On April 20, 2012, the U.S. Food and Drug Administration (FDA) issued two draft guidance documents that address the use of nanotechnology by the food and cosmetics industries. Both encourage manufacturers to consult with FDA before taking their products to market and warn that companies may need to perform additional safety tests or resubmit products for approval if their products incorporate nanotechnology. FDA noted, however, that the two guidance documents are not intended to provide guidance to manufacturers about the use of nanomaterials in other FDA-regulated products, such as drugs or medical devices. Public comment is invited, although official publication of the drafts has not yet been scheduled.
Food Draft Guidance
The food draft guidance addresses manufacturers and end users of food ingredients and food contact substances (FCSs). It is intended to describe the factors for determining whether a significant change in the manufacturing process for a food substance affects the identity, safety, or regulatory status, or warrants a regulatory submission to FDA of the food substance already on the market.
In particular, FDA noted that “[a]lterations in particle size distribution on the nanometer scale, which alter the physical and/or chemical properties of food ingredients and FCSs, can sometimes be significant manufacturing changes.” Therefore, physico-chemical structure, properties, purities, and impurities should be taken into account when determining whether significant changes have been made to the food or contact substance (such as packaging). In addition, FDA recommends conducting a safety assessment, taking into account the bioavailabilty and toxicity of the food or contact substance.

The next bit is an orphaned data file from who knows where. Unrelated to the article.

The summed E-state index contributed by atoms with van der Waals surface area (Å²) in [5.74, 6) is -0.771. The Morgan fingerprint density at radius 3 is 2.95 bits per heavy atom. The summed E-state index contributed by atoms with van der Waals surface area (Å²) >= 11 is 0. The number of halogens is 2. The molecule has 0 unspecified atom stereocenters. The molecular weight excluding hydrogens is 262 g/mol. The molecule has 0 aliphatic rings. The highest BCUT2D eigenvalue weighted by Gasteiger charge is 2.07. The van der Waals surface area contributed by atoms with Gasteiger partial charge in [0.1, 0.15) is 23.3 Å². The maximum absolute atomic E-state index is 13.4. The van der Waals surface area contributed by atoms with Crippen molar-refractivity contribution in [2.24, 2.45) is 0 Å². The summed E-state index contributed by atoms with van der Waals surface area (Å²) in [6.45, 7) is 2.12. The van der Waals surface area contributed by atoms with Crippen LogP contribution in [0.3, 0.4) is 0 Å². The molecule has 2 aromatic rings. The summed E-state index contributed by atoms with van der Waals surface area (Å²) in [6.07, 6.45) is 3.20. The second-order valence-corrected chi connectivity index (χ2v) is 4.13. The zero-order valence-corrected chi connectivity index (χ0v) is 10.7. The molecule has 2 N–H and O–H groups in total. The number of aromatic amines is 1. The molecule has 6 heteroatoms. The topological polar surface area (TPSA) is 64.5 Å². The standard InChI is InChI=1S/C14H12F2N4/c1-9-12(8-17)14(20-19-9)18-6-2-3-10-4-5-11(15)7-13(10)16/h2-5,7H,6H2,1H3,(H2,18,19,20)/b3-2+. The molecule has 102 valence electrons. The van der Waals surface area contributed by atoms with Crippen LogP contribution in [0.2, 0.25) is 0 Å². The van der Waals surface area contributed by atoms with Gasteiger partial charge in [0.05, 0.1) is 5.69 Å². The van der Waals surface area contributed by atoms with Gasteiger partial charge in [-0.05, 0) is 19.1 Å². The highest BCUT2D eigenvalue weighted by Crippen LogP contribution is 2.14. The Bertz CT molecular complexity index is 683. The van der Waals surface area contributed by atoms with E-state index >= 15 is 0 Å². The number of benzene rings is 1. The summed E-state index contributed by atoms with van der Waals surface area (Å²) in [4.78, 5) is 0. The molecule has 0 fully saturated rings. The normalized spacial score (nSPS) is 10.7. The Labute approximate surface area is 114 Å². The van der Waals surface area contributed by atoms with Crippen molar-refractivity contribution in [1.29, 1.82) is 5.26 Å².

Cosmetics Draft Guidance
The cosmetics draft guidance notes that the legal requirements for cosmetics manufactured using nanomaterials are the same as those for any other cosmetics. While cosmetics are not subject to premarket approval, companies and individuals who market cosmetics are legally responsible for the safety of their products, and they must be properly labeled in accordance with FDA regulations. FDA advises manufacturers to conduct safety assessments for cosmetic products containing nanomaterials, noting standard safety tests may need to be modified or new methods developed to take into account physico-chemical structure and particular testing conditions.
FDA oversight of cosmetics has remained a priority for Congress. On April 18, 2012, Rep. Leonard Lance (R-NJ) introduced the Cosmetic Safety Amendments Act of 2012 (H.R. 4395), which would overhaul FDA’s oversight of the cosmetics industry, expanding the agency’s role in assessing the safety of cosmetics. We will continue to monitor this proposed legislation and provide updates as it makes its way through Congress.